Switch to gas tougher to do

BGE requires deposits from 40%-50% in area before it puts in main

A more profitable policy

July 18, 1999|By Robert Nusgart | Robert Nusgart,SUN REAL ESTATE EDITOR

For the better part of the decade, Baltimore Gas and Electric Co. has been trying to get homeowners to switch from oil, propane or electric heat to natural gas.

If a neighborhood met BGE's criteria and there was moderate interest from homeowners, gas mains would be extended and residents would have to pay a flat fee to bring a line to the home and purchase a gas appliance within a year of being connected. No deposit was required for the conversion.

Even though 11,400 homeowners converted to gas since 1994, many more, who once expressed interest, decided against gas conversion.

Now BGE has toughened its policy, requiring 40 percent to 50 percent of a neighborhood to put down deposits for conversions before the utility will install a gas main.

Doreen Hartley, BGE's director of residential gas business development, remembers that under the old policy the utility practically was asking, "If we build it, will they come?" Apparently they didn't. At least not as quickly as BGE had envisioned, based on the attractiveness of natural gas, which is generally a cheaper fuel. "We're still going to make gas available to customers; however, we are going to change things around from, `If we build it, will they come?' to `We can't build it unless they come,' Hartley said.

"We were suffering from two things: We had a profitability problem and a customer satisfaction problem," Hartley said, adding that the program had not lost money, it just wasn't as profitable as BGE had expected.

"We took a look at conversions and found that people were not hooking up at the rates in which we thought," Hartley said.

Hartley said the company had expected 22 percent of homeowners to convert to natural gas in the first year a main was run into their community. By the fifth year, the BGE hoped to have converted 70 percent of a neighborhood. However, the figures were 11 percent in the first year and 60 percent by year five.

"So what looked like very good investments at the time turned out not to be such great investments for us," she said. "In order for us to continue to offer gas conversions to customers, we knew that it had to be somewhat of a profitable investment for us as a company."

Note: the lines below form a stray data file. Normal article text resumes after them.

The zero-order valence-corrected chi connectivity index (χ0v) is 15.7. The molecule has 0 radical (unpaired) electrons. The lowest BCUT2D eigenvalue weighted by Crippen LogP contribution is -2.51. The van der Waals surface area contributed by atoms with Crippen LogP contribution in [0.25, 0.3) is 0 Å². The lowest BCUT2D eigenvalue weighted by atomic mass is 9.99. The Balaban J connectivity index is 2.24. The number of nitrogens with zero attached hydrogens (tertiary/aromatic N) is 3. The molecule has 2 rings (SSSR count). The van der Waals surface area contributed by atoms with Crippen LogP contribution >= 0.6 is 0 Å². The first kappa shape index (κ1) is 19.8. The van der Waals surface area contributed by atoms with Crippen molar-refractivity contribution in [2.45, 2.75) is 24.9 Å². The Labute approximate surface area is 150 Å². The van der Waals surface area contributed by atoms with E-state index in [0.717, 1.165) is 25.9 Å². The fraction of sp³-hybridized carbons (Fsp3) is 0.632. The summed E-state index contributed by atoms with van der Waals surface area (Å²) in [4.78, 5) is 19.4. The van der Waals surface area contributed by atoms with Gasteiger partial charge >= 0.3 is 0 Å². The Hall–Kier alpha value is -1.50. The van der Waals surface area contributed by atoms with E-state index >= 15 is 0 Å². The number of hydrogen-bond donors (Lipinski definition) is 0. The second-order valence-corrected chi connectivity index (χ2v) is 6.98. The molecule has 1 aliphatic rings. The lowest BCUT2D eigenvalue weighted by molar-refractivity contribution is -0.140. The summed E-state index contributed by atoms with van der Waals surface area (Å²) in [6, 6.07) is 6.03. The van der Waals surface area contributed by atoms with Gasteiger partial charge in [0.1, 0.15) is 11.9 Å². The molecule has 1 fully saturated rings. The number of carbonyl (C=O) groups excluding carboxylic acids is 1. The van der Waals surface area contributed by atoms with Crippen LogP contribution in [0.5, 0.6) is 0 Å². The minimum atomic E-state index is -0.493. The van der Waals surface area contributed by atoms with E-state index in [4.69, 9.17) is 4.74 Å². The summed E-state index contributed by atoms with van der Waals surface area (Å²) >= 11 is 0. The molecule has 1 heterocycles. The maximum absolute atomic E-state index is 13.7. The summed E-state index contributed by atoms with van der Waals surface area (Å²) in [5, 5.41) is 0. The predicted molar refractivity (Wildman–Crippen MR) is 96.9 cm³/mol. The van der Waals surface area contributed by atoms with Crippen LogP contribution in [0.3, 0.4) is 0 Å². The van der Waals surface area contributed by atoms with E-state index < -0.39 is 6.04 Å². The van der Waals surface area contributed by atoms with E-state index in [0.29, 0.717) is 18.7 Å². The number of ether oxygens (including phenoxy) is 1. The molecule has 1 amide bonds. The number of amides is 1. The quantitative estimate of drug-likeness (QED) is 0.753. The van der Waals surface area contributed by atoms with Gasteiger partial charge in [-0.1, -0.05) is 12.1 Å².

Gone are the days when -- if feasible -- BGE would show up in a neighborhood to install gas mains and charge a flat fee of $600 to run a line to the home.

But also gone is the "no-can-do" response to customers who wanted gas but were unable to convert because they didn't meet the utility's criteria for lot size, neighborhood density and distance to a gas main.

Now if a neighborhood wants to have BGE install gas lines, the company will ask residents to put up their share of the cost.

According to Hartley, BGE will not extend gas mains unless it gets a commitment from 40 percent to 50 percent of the people in a community who would be willing to put down a deposit.

But the company will give residents of communities that BGE previously rejected a price per home for a neighborhood gas main and for the household connection.

"Right now we are not saying no to customers who are living on acre lots or 2-acre lots," Hartley said. "We are saying, `Yes we can, however, your price may be higher than a customer living on a quarter-acre lot.'

"There is a big difference, though, in being interested in natural gas and physically connecting to that pipe. Now customers pay for that gas conversion in advance of construction."

She added that BGE will organize a community meeting once it has heard from 25 percent of the residents. If the residents choose to move forward, BGE will "make contracts available to customers and leave the offer open for about 60 to 90 days," Hartley said.

If participation doesn't hit the required 40 percent to 50 percent level within 90 days, the window closes.

Since the beginning of the year, the cost of a new gas main and connection fees per home have ranged from $600 to $1,500, Hartley said. But, with BGE scheduling communities that have fewer homes and longer distances to run lines, the conversion price can be as high as $4,100 per home.

"It really has aided in keeping BGE out of the business of speculating whether a community would be a good conversion prospect or not. Now the community demonstrates that to us," Hartley said, noting that Ashton Hills, an all-electric subdivision in Owings Mills, was the first to be affected by the new policy, which went into effect in January.

Harry Fox, a 10-year resident of Ashton Hills, recalled the conversion process.

"A couple of times during the years that [my family] had been there, I would call BGE and ask what were the chances of us converting [to gas]. The impression that I always got was, `Never in your lifetime.' "

But when an adjacent neighborhood with quarter-acre lots was approved for gas conversion two years ago for a $400 flat fee per house, he thought his neighborhood was next. He was wrong.

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